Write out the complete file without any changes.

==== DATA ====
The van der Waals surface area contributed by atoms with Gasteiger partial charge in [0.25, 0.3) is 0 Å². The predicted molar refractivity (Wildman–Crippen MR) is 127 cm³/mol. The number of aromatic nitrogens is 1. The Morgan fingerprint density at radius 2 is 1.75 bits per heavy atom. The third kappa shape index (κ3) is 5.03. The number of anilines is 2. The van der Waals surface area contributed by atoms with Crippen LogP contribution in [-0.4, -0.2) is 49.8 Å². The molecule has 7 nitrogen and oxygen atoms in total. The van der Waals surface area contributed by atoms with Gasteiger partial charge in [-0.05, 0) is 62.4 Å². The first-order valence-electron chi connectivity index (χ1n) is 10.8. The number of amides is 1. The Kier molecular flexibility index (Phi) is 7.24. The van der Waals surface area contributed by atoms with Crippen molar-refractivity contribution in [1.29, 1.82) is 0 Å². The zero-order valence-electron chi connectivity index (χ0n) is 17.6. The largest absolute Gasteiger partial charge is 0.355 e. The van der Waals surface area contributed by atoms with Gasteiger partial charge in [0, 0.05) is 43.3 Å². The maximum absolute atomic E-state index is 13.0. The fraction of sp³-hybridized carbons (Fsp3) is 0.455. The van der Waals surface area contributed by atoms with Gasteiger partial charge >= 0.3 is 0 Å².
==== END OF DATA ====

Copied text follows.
The van der Waals surface area contributed by atoms with Gasteiger partial charge in [0.25, 0.3) is 0 Å². The predicted molar refractivity (Wildman–Crippen MR) is 127 cm³/mol. The number of aromatic nitrogens is 1. The Morgan fingerprint density at radius 2 is 1.75 bits per heavy atom. The third kappa shape index (κ3) is 5.03. The number of anilines is 2. The van der Waals surface area contributed by atoms with Crippen LogP contribution in [-0.4, -0.2) is 49.8 Å². The molecule has 7 nitrogen and oxygen atoms in total. The van der Waals surface area contributed by atoms with Gasteiger partial charge in [-0.05, 0) is 62.4 Å². The first-order valence-electron chi connectivity index (χ1n) is 10.8. The number of amides is 1. The Kier molecular flexibility index (Phi) is 7.24. The van der Waals surface area contributed by atoms with Crippen molar-refractivity contribution in [1.29, 1.82) is 0 Å². The zero-order valence-electron chi connectivity index (χ0n) is 17.6. The largest absolute Gasteiger partial charge is 0.355 e. The van der Waals surface area contributed by atoms with Gasteiger partial charge in [0, 0.05) is 43.3 Å². The maximum absolute atomic E-state index is 13.0. The fraction of sp³-hybridized carbons (Fsp3) is 0.455. The van der Waals surface area contributed by atoms with Gasteiger partial charge >= 0.3 is 0 Å².